Helping people with undiagnosed needs
Matthew Cook has built an artificial intelligence to help people who suffer from undiagnosed mental illness.
Cook, a master’s student in psychology and 3MT finalist at the University of Manitoba, does cutting-edge research in artificial intelligence (A.I.) and mental health alongside his advisor Randy Jamieson.
Growing up in Winnipeg, Cook never felt pulled toward any particular career field but in his second year of undergrad at the U of M he enrolled in one of professor Jamieson’s courses. He fell in love with cognitive psychology, specifically the computational modelling approach, which is odd because it requires a lot of math and he distinctly remembers disliking math throughout his life. (“As a graduate student now developing artificial intelligence, I’ve realized A.I. has less to do with The Terminator and more to do with Pythagorean’s Theorem.”)
“I went into cognitive psychology because I want to understand the processes that allow us to do all the amazing things we do that also come so naturally—perceiving, remembering, using language and more,” Cooks says. “I want to understand these processes and install similar processes in machines to develop artificial intelligences that take human cognition as their inspiration.”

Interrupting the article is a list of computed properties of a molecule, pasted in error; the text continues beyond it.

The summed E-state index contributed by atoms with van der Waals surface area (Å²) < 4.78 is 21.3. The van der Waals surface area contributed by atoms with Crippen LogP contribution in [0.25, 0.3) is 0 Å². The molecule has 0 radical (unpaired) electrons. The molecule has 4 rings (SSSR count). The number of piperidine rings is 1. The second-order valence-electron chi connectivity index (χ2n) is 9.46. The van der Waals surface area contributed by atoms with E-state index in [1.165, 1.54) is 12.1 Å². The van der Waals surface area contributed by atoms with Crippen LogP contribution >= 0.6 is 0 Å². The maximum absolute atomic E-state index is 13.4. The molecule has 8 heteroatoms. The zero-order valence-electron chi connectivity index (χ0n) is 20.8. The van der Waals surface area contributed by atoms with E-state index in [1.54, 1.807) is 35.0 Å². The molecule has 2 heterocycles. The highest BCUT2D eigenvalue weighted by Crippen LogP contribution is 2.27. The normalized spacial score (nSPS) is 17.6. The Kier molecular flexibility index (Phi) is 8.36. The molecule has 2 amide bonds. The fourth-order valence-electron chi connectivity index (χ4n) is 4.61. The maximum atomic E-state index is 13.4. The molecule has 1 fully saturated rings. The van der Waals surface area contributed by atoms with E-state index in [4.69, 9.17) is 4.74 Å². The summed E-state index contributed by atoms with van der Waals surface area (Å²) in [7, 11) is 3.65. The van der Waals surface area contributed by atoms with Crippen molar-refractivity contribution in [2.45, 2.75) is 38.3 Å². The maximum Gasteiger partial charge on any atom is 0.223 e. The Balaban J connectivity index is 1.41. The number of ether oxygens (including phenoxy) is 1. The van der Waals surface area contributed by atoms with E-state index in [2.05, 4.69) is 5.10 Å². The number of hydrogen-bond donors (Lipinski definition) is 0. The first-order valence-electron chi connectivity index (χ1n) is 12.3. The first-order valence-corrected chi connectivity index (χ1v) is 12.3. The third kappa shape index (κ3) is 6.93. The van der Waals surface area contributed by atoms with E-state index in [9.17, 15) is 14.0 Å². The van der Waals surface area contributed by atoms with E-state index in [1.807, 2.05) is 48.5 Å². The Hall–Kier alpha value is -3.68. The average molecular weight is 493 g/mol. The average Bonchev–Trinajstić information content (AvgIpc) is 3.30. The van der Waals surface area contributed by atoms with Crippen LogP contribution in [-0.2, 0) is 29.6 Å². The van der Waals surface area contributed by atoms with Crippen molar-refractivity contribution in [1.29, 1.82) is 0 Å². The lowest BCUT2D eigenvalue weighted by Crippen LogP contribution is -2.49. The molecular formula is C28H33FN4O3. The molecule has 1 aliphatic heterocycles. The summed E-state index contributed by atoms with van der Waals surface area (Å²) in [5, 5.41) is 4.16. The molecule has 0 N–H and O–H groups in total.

This is a daunting task, one corporate giants like Google and Facebook are grappling with. But whereas they attempt to engineer a brain from scratch, Cook took a different route, borrowing our brain’s processing tricks and inserting them into software with a goal of helping people with undiagnosed mental health needs.
Psychological diagnosis relies upon understanding and interpreting language people use to describe thoughts and emotions. Cook designed and developed A.I. technology to diagnose mental health by examining the language people use—not just key words, but abstract representations too. His system identifies key passages of speech or text that offer diagnostic windows into the health of a patient’s mind.
His software doesn’t counsel; it identifies those who have fallen, or are sliding into depression. It can provide mental health diagnostic services to people in remote locations, where mental health workers are scarce or nonexistent yet the need is great: The Manitoba Government has noted that one in four Manitobans had a mental illness diagnosed between 2001 and 2006. Likewise, The Manitoba Centre for Health Policy at the U of M reports that 14 per cent of Manitoba’s children are living with at least one mental disorder.
The social, emotional and economic costs of mental illness are staggering, and the United Nations projects them to only grow. The situation seems bleak, and dark.
But Cook has created an emergency flare, one that casts light onto those who need it, so we know where to send help.